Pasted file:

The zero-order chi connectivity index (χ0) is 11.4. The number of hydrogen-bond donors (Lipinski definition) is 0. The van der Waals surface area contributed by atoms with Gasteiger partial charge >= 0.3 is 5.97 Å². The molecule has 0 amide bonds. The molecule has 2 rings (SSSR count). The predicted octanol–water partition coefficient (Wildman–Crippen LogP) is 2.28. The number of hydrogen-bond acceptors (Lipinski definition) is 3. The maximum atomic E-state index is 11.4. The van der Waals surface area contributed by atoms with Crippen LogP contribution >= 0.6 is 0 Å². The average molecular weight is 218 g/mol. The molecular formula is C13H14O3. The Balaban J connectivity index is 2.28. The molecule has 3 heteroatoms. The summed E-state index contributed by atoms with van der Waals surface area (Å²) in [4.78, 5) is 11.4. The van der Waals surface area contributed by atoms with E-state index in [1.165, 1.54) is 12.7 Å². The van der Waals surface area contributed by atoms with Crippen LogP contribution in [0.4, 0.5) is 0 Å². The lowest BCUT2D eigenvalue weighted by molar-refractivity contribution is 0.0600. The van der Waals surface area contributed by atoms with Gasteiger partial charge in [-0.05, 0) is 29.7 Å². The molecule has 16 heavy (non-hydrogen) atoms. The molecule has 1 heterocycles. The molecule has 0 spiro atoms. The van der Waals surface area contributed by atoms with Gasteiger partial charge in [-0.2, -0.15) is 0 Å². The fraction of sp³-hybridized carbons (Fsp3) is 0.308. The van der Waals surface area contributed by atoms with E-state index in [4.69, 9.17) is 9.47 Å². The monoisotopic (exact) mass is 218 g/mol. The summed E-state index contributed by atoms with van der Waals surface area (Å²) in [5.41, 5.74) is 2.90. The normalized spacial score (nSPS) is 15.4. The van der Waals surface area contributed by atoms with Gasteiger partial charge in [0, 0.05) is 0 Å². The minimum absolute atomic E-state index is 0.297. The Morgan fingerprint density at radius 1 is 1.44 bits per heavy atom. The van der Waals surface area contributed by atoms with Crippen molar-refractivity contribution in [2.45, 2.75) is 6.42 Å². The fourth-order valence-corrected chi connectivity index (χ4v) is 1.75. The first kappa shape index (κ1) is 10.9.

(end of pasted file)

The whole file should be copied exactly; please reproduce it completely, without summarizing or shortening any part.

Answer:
The zero-order chi connectivity index (χ0) is 11.4. The number of hydrogen-bond donors (Lipinski definition) is 0. The van der Waals surface area contributed by atoms with Gasteiger partial charge >= 0.3 is 5.97 Å². The molecule has 0 amide bonds. The molecule has 2 rings (SSSR count). The predicted octanol–water partition coefficient (Wildman–Crippen LogP) is 2.28. The number of hydrogen-bond acceptors (Lipinski definition) is 3. The maximum atomic E-state index is 11.4. The van der Waals surface area contributed by atoms with Crippen LogP contribution >= 0.6 is 0 Å². The average molecular weight is 218 g/mol. The molecular formula is C13H14O3. The Balaban J connectivity index is 2.28. The molecule has 3 heteroatoms. The summed E-state index contributed by atoms with van der Waals surface area (Å²) in [4.78, 5) is 11.4. The van der Waals surface area contributed by atoms with E-state index in [1.165, 1.54) is 12.7 Å². The van der Waals surface area contributed by atoms with Crippen LogP contribution in [0.4, 0.5) is 0 Å². The lowest BCUT2D eigenvalue weighted by molar-refractivity contribution is 0.0600. The van der Waals surface area contributed by atoms with Gasteiger partial charge in [-0.05, 0) is 29.7 Å². The molecule has 16 heavy (non-hydrogen) atoms. The molecule has 1 heterocycles. The molecule has 0 spiro atoms. The van der Waals surface area contributed by atoms with Gasteiger partial charge in [-0.2, -0.15) is 0 Å². The fraction of sp³-hybridized carbons (Fsp3) is 0.308. The van der Waals surface area contributed by atoms with E-state index in [4.69, 9.17) is 9.47 Å². The monoisotopic (exact) mass is 218 g/mol. The summed E-state index contributed by atoms with van der Waals surface area (Å²) in [5.41, 5.74) is 2.90. The normalized spacial score (nSPS) is 15.4. The van der Waals surface area contributed by atoms with Gasteiger partial charge in [0, 0.05) is 0 Å². The minimum absolute atomic E-state index is 0.297. The Morgan fingerprint density at radius 1 is 1.44 bits per heavy atom. The van der Waals surface area contributed by atoms with Crippen molar-refractivity contribution in [2.45, 2.75) is 6.42 Å². The fourth-order valence-corrected chi connectivity index (χ4v) is 1.75. The first kappa shape index (κ1) is 10.9.